The January wind howls outside the window, banging insistently on the glass, demanding to be let in. It adds to my already frayed nerves. As I look around the room at my friends, I clamp my hands around my mug. How am I going to tell them?
Avoiding questioning stares, I flick my gaze to the empty window and see nothing but snow. My stomach clenches. I’m about to ask the world of them and they have every right to say no. I would, if I had half a chance.
Safely ensconced in the presidential building, we wait for President Montoya. Or Francesca as I’m still allowed to call her. Matt sits next to me and fiddles with a pen, rolling it over his fingers. I take confidence from his presence. He’s always been my rock, the one person in my life I know has my back. Not only does he challenge me, he brings out the best in me too, even when I’m not in the mood. I don’t know what I’d do without him. Especially with my mother still missing. With his legs crossed, he appears relaxed. But then he knows what’s coming and he’s the only one who won’t be affected.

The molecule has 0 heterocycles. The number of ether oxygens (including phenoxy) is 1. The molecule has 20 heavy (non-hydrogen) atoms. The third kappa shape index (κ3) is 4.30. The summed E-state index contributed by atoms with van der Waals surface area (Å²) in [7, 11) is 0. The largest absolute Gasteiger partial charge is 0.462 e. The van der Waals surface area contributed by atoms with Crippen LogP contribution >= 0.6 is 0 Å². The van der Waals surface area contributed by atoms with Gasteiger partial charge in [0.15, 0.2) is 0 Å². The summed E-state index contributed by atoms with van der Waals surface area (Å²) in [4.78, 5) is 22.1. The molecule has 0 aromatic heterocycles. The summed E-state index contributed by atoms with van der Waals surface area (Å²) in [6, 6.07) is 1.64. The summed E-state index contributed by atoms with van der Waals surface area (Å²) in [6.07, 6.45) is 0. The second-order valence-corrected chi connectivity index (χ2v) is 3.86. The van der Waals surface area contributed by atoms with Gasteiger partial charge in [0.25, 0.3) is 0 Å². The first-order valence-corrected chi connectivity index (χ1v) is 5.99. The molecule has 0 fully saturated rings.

“What’s this all about, Silver?” Erica asks from across the large conference table. Aside from the bulks, she is the one who has changed the most. Not so long ago, she was a fairy and a total pain in my ass. When the cure worked, she lost her wings. Her eyes returned to a human blue, but her hair remained an unusual lavender. Perhaps a side effect. Even though it has been several months since the cure was delivered in the country’s water system, I still can’t get used to her without wings. They used to change color according to her emotions and now I can’t read her as well.
“I’d rather wait for Francesca…President Montoya,” I reply. I want to delay the coming conversation for as long as possible.